Located at the corner of 107 Pandora Street West and the corner of Day Street in Transcona, Winnipeg, Manitoba, this mural commemorates the former owner of the gas station and car wash. Currently, a new Tim Horton’s and Petro Canada and Car Wash attract many people.
Henry’s Car Wash has been a social hub in the Transcona community, where people went to clean their vehicles, purchase fuel and groceries and most importantly, stay connected. Ed (Henry) Enns purchased 107 Pandora St West as an opportunity for his son and was the original owner of the car wash. Henry Enns quit his job at Winnipeg Electric to purchase the business in 1965. At that time, it was an automatic car wash with a couple of self-serve bays. Over the years, it changed to have all self-serve bays and added propane and diesel fuel pumps. The business operated as a Gulf station until 1985, when Petro Canada acquired Gulf Canada Ltd.
Henry, along with his wife Erna and their seven children, grew the business into what the residents of Transcona fondly remember. This family arrangement allowed some of the children to work alongside their parents. It also employed a few local CN workers and Transcona students. The most important person in the operation was Henry. He was always there with a big smile on his face and was welcoming and friendly to everyone. He would visit with the patrons, admire their vehicles, ask how their days were and share a few laughs. He genuinely cared about his customers and always wanted them to feel good. He loved when kids would visit and always had suckers waiting for them. An example of Henry’s caring personality is the story of a family whose vehicle broke down just before Christmas; Henry would not leave until the vehicle was repaired and he knew they could all get home for Christmas. The family was overwhelmingly grateful to him. Although the Enns family sold the service station, the memories remain for those who knew Henry and helped to support the business for over 60 years. Henry passed away in 2016 and spent 4 years serving in the military during World War II. Today there is a new car wash on the site, gas station and a Tim Horton’s restaurant. While Henry may be gone, Henry’s Car Wash will not be forgotten. Please take the time to welcome our new owners and give them a big Transcona smile.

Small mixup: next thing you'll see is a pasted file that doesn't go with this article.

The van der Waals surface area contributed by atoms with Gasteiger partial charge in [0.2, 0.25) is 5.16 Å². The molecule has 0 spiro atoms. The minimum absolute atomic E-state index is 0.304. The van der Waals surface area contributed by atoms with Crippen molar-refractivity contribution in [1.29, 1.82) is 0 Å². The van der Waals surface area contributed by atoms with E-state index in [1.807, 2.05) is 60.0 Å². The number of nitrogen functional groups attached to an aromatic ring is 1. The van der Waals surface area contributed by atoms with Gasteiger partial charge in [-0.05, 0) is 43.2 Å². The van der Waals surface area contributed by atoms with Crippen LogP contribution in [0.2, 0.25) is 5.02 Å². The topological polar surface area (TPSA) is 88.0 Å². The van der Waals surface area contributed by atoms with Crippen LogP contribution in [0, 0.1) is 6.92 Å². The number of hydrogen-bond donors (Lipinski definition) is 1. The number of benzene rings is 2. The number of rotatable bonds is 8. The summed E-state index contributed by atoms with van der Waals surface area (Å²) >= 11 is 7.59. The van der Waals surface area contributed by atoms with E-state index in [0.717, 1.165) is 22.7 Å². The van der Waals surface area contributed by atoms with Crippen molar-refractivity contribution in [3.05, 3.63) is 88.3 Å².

While I was perusing the City of Toronto StART website (where I am featured), a dentist contacted me and asked me if I would like to paint a mural on the side of his building located at 1244 Gerrard St East in Toronto, ON. We agreed on this image and I painted it in July 2021 while visiting my family. This was the first time I painted a mural after my dear father passed away. Here is the result:
I have completed my metal series and it is being exhibited at the Cre8ery Gallery in Winnipeg at 125 Adelaide Street during September 2021. There are 4 paintings in the series but I began with 3 paintings of nuts and bolts and called it the Handy Manny Series (previously). It started as a way to show students how to scale up a drawing and how to paint it, in a step by step manner. As I was teaching this great bunch of high school students at Mennonite Collegiate Institute, I tried to break down my process into comprehensive lessons (and prove that I can draw). I spent a lot of time teaching my son Manny so I was used to thinking in this way. I started off taking photographs of my friend’s metal shop; close up of motorcycles, parts, screws, nuts and engines. I had this vision of all these metal-like paintings filling the walls of his house [since he had bare walls]. Now, I have completed 4 and they are all up at the Cre8ery Gallery currently. http://www.cre8ery.com
Above is the “Underground”, the 4th painting which I named after the subway system in London, England. The pencil says “Access” on it which is from the Access Credit Union but I like that there are hundreds of interpretations of what “cess” could be.
During the month of April, I took the #inkpril2020 Challenge with my son Manny Wiebe. We endeavoured to sketch once a day for a month and post them on social media. We used Facebook and Instagram. It began with the art teacher at St Mary Catholic Secondary School in Dundas/Hamilton, Ontario posting createwithkiely on Instagram. Here are some of my sketches:
The first mural was painted in 2010 by Sarah Collard. The second mural, as seen below was painted in 2020 by Sarah’s son Manny Wiebe (which was a decade later). He painted it inside my home studio in Morris, Manitoba during the winter months. The pandemic just began and I was pleased to have my two kids home with me. Manny and I sketched every day in April and Sonja took walks with us every day. It was a delight.